Despite being extensively investigated in psychiatric disorders, over the recent years there has been increasing interest in self-injury as a behaviour distinctive of hyperkinetic movement disorders. In particular, self-biting of lips or fingers and head banging represent a hallmark clinical feature of LNS, a rare X-linked recessive metabolic disorder due to the deficiency of the enzyme hypoxanthine–guanine phosphoribosyltransferase.15
The presence of self-injury in neurological syndromes such as LNS, but also Tourette’s syndrome, further supports the role of dopamine in the phenomenology of mutilation.13,16–19 Intriguingly, as for tics, different authors reported that patients with self-mutilating behaviour experience an urge to injure (i.e., an increased sense of tension) prior to the act, followed by a sensation of relief.20,21 Compulsion and urge of action can also be observed in the impulse control disorder, where stimulation of D3 receptors and the dysfunction of frontostriatal and cingulo-frontal circuits are likely to determine the clinical manifestation.22
Findings on rat models supported a dysfunction of the monoamine systems also in SCA17,25 and by analogy, we might speculate a role of it in the origin of self-injury.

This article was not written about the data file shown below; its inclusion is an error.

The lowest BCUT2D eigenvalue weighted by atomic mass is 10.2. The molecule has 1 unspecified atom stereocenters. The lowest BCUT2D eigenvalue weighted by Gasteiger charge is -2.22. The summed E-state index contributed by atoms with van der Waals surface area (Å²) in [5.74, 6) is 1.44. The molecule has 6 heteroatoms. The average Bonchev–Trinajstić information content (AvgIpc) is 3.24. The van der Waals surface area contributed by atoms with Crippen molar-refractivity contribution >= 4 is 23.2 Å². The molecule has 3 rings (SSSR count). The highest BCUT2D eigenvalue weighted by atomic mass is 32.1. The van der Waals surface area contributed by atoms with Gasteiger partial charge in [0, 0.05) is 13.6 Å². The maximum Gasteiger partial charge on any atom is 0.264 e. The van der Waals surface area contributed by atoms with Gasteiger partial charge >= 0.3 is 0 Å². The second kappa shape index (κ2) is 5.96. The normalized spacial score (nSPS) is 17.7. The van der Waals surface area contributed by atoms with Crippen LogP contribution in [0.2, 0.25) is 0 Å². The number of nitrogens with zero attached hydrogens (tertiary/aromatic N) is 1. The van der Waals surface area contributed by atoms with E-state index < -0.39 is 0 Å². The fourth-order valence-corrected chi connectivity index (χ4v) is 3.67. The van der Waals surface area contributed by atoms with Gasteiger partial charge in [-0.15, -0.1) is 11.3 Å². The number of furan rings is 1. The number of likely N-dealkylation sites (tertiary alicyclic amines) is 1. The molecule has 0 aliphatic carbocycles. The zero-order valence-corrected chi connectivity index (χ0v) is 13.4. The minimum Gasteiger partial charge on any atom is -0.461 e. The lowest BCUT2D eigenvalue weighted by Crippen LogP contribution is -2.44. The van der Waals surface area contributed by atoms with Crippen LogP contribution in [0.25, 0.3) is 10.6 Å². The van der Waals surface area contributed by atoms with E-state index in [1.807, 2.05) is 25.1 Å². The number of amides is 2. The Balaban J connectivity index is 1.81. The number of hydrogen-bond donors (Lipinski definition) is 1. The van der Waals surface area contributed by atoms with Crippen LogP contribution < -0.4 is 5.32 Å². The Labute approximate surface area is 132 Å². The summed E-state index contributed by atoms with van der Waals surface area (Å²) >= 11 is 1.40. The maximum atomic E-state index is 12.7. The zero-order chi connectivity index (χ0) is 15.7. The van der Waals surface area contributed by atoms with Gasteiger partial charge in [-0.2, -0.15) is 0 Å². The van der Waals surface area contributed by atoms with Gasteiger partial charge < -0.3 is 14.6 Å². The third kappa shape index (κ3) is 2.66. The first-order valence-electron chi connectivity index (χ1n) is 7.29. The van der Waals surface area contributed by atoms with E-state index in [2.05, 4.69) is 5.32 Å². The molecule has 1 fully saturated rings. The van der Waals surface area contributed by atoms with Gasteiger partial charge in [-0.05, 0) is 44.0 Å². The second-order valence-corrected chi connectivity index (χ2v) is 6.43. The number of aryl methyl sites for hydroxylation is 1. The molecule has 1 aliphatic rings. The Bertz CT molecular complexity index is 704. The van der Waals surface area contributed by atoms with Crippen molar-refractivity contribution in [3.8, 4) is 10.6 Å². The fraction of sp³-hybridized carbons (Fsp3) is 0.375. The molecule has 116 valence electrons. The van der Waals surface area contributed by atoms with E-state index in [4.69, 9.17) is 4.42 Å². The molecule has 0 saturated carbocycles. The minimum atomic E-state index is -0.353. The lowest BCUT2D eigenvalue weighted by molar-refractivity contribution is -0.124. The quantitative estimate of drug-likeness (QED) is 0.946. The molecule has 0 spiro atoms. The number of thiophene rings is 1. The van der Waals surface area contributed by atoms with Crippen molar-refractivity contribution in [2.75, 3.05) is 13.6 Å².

Walker and colleagues have previously suggested that the manifestation of the self-excoriations in hyperkinetic syndromes is related to an obsessive–compulsive-type behavioural disorder.26 However, some studies have proved that skin picking disorder, despite resembling the compulsive rituals of obsessive compulsive disorder, has different underlying mechanisms.27,28
In conclusion, to our knowledge this is the first report of self-injury in SCA17. Further studies are needed to clarify the pathophysiology of such manifestations in hyperkinetic syndromes. That might be relevant in terms of treatment consideration.
1 Citation: Bonomo R, Latorre A, Bhatia KP. Self-Injurious Behaviour in SCA17: A New Clinical Observation. Tremor Other Hyperkinet Mov. 2019; 9. doi: 10.7916/tohm.v0.672
2 Editor: Elan D. Louis, Yale University, USA
3 Funding: None.
4 Financial Disclosures: None.
5 Conflicts of Interest: The authors report no conflicts of interest.
6 Ethics Statement: This study was performed in accordance with the ethical standards detailed in the Declaration of Helsinki. The authors’ institutional ethics committee has approved this study and all patients have provided written informed consent.
R Bonomo, A Latorre and KP Bhatia were responsible for the study concept and design. RB and KPB were responsible for the drafting of the manuscript. All authors were responsible for the critical revision of the manuscript for important intellectual content.